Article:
Gerry Lee, the director of the Maryknoll Office for Global Concerns, is a member of the steering committee for the initiative and is very much involved with promoting the appeal. In December, Gerry joined other leaders of the Catholic Nonviolence Initiative at the Vatican to plan the next steps after the World Day of Peace message on January 1.
During the same week, Pope Francis publicly affirmed his commitment to promoting creative nonviolence in his remarks with six new ambassadors to the Holy See. He urged them to cultivate active nonviolence in their work as diplomats:
“[Nonviolence] is not the same as weakness or passivity; rather it presupposes firmness, courage and the ability to face issues and conflicts with intellectual honesty, truly seeking the common good over and above all partisan interest, be it ideological, economic or political.”
“In the course of the past century, marred by wars and genocides of unheard-of proportions, we have nonetheless seen outstanding examples of how nonviolence embraced with conviction and practiced consistently, can yield significant results, also on the social and political plane,” the pope said. “Some peoples, and indeed entire nations, thanks to the efforts of nonviolent leaders, peacefully achieved the goals of freedom and justice.”
The Catholic Nonviolence Initiative will be promoting both the appeal and the World Day of Peace message throughout 2017. Eli McCarthy of the director of Justice and Peace for CMSM and Marie Dennis both wrote articles for “To Go Forth,” a blog from the United States Conference of Catholic Bishops' Department of Justice, Peace & Human Development (https://togoforth.org/) and Marie Dennis wrote an article for the Leadership Conference of Women Religious (https://lcwr.org/publications/called-nonviolence). The Maryknoll Office for Global Concerns offers a sixteen-page Lenten reflection guide that includes stories from participants at the Nonviolence conference.
The initiative hosted its first regional meeting for Catholic peacemakers in South Africa in December. Maryknoll Sister Janice McLaughlin of Zimbabwe attended. Plans are underway for more regional meetings in the near future.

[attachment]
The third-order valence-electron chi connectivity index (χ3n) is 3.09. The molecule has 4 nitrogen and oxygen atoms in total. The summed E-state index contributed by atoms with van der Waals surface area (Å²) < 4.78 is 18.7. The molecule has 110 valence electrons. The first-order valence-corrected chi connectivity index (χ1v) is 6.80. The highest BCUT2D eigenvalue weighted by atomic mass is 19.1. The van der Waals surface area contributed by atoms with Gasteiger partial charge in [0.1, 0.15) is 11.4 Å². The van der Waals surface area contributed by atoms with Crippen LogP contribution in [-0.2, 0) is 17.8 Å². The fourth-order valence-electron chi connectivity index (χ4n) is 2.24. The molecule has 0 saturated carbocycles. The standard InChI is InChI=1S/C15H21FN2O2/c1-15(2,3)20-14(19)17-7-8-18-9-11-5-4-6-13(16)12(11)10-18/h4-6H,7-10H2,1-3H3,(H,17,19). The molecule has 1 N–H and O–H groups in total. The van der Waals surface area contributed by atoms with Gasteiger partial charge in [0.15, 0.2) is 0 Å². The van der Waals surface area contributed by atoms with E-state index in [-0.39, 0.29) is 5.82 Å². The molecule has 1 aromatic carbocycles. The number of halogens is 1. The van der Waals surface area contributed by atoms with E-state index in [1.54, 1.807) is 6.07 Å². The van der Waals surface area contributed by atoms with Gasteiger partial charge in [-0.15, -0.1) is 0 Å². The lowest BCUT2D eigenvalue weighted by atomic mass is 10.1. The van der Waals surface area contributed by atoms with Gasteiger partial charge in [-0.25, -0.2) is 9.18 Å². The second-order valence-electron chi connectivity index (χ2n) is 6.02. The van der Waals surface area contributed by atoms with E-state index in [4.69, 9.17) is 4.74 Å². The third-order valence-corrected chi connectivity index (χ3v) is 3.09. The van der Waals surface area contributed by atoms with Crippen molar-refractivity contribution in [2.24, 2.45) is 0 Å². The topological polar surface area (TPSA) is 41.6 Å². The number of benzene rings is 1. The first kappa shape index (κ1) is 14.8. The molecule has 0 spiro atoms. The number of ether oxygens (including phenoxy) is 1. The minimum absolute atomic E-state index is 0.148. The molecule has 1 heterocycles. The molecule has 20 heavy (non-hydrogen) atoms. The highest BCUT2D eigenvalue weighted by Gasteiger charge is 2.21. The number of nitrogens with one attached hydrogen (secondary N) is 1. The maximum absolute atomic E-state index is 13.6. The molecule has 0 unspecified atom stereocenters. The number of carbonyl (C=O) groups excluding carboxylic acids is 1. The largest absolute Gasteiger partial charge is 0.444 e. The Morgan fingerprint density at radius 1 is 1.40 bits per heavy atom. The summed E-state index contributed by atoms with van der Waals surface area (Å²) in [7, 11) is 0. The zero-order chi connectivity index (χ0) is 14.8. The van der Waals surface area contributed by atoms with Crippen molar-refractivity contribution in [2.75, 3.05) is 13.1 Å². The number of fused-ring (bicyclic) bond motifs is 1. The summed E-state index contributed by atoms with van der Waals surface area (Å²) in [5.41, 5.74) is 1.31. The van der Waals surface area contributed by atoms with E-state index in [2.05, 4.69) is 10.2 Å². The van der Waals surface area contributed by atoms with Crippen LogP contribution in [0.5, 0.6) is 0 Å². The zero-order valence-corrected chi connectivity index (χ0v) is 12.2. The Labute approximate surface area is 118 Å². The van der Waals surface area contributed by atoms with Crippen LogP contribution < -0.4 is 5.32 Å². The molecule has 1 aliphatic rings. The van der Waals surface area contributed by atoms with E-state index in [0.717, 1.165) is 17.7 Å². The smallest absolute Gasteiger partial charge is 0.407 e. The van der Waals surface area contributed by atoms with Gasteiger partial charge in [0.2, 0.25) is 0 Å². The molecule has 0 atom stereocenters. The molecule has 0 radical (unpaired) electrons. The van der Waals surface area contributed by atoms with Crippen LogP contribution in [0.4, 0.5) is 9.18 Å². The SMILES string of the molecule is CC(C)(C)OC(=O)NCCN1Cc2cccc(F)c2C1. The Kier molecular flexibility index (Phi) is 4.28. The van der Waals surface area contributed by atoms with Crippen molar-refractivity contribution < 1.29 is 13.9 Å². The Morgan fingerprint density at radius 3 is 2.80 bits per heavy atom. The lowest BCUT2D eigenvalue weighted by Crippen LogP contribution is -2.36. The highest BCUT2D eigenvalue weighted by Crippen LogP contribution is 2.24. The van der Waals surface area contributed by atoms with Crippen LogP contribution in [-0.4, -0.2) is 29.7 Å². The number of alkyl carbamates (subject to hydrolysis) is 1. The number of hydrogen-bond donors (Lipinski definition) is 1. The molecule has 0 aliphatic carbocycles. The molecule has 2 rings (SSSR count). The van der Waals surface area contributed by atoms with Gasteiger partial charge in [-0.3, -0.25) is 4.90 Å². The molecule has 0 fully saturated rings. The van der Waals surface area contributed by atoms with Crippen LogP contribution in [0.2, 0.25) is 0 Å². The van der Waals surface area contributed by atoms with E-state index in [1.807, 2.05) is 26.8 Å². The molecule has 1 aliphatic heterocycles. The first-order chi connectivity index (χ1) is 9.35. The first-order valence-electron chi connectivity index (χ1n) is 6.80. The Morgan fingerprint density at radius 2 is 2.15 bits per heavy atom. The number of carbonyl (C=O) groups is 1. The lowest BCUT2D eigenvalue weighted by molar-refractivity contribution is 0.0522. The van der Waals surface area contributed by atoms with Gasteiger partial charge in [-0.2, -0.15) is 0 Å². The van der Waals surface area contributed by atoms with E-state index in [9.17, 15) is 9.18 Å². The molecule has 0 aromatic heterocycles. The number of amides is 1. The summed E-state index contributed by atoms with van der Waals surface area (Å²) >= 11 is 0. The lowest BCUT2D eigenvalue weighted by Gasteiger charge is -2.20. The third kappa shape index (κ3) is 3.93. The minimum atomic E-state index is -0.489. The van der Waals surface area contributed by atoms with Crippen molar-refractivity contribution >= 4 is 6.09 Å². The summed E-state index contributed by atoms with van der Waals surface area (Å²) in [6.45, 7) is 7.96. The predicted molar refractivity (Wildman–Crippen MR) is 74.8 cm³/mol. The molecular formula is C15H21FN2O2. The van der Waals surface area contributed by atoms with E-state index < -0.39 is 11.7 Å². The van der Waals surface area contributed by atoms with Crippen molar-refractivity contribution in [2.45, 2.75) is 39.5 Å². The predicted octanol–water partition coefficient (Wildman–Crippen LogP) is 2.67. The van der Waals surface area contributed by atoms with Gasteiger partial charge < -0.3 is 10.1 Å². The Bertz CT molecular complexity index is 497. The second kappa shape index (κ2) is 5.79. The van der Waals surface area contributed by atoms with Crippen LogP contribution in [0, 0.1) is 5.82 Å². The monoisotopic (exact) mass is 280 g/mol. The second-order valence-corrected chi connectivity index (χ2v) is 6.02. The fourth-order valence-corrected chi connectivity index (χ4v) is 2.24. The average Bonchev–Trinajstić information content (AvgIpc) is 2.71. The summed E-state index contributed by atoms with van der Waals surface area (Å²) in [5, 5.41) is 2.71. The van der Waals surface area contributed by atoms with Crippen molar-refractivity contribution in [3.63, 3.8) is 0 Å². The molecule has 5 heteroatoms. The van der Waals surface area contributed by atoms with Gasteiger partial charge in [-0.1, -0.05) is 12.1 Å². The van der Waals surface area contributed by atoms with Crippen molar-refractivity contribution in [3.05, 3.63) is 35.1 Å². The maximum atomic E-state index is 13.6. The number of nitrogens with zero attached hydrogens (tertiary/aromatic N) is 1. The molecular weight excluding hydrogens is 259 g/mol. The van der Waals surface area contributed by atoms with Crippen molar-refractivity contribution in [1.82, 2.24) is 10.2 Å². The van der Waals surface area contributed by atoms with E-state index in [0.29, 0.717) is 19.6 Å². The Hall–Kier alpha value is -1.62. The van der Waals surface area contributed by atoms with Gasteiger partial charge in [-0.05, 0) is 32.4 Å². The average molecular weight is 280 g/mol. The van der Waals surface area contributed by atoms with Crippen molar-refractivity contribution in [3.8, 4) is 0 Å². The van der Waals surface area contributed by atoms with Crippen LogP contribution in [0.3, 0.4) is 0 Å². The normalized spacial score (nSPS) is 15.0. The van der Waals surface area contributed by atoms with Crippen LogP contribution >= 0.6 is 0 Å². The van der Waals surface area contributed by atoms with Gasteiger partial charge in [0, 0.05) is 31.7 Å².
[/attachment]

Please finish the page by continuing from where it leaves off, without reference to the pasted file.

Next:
Faith in action: Learn more about nonviolence in the Catholic tradition by listening to four webinars recorded by the Catholic Nonviolence Initiative at https://nonviolencejustpeace.net/webinars/.
Pray, study, and act with the Maryknoll Office for Global Concerns “2017 Lenten Reflection Guide: A Journey with Gospel Nonviolence” which includes testimonies from Catholic peacemakers at the conference. Lent begins March 1. Download the guide at http://bit.ly/MaryknollLent2017.
Congratulations to Marie Dennis, National Catholic Reporter’s “Person of the Year” for 2016
from National Catholic Reporter:
“Marie Dennis, [former director of the Maryknoll Office for Global Concerns and] co-president of Pax Christi International, has long known that making peace in today’s world requires not only new ways of acting, but also new ways of seeing and thinking.
“In this regard, 2016 could prove to be a watershed year. In April, at an unprecedented Vatican conference, the Pontifical Council for Justice and Peace and Pax Christi brought together activists, academics and church officials to re-examine how the church thinks about war and peace, violence and nonviolence. The resulting document, “An Appeal to the Catholic Church to Recommit to the Centrality of Gospel Nonviolence,” lays the foundation for a fundamental shift in church teaching.” …
To read the entire editorial, go to http://bit.ly/NCRPersonYear2016.